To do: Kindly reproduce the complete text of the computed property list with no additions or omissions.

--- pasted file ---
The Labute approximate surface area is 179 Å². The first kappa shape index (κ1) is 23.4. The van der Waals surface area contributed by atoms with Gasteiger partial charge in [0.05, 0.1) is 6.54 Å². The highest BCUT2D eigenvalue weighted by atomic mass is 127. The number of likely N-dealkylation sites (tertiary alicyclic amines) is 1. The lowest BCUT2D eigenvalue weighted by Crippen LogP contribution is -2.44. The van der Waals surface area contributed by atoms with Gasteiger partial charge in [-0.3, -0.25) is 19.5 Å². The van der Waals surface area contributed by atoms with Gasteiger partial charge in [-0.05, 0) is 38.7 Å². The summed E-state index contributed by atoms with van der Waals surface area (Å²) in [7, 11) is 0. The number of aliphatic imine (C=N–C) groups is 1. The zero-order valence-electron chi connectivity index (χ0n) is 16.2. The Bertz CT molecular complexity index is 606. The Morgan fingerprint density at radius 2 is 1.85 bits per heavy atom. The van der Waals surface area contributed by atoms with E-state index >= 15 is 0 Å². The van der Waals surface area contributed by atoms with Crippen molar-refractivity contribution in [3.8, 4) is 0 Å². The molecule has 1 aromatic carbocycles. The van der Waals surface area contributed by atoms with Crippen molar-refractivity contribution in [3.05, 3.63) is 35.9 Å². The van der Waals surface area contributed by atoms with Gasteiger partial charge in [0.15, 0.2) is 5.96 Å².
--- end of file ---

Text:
The Labute approximate surface area is 179 Å². The first kappa shape index (κ1) is 23.4. The van der Waals surface area contributed by atoms with Gasteiger partial charge in [0.05, 0.1) is 6.54 Å². The highest BCUT2D eigenvalue weighted by atomic mass is 127. The number of likely N-dealkylation sites (tertiary alicyclic amines) is 1. The lowest BCUT2D eigenvalue weighted by Crippen LogP contribution is -2.44. The van der Waals surface area contributed by atoms with Gasteiger partial charge in [-0.3, -0.25) is 19.5 Å². The van der Waals surface area contributed by atoms with Gasteiger partial charge in [-0.05, 0) is 38.7 Å². The summed E-state index contributed by atoms with van der Waals surface area (Å²) in [7, 11) is 0. The number of aliphatic imine (C=N–C) groups is 1. The zero-order valence-electron chi connectivity index (χ0n) is 16.2. The Bertz CT molecular complexity index is 606. The Morgan fingerprint density at radius 2 is 1.85 bits per heavy atom. The van der Waals surface area contributed by atoms with E-state index >= 15 is 0 Å². The van der Waals surface area contributed by atoms with Crippen molar-refractivity contribution in [3.8, 4) is 0 Å². The molecule has 1 aromatic carbocycles. The van der Waals surface area contributed by atoms with Crippen molar-refractivity contribution in [3.05, 3.63) is 35.9 Å². The van der Waals surface area contributed by atoms with Gasteiger partial charge in [0.15, 0.2) is 5.96 Å².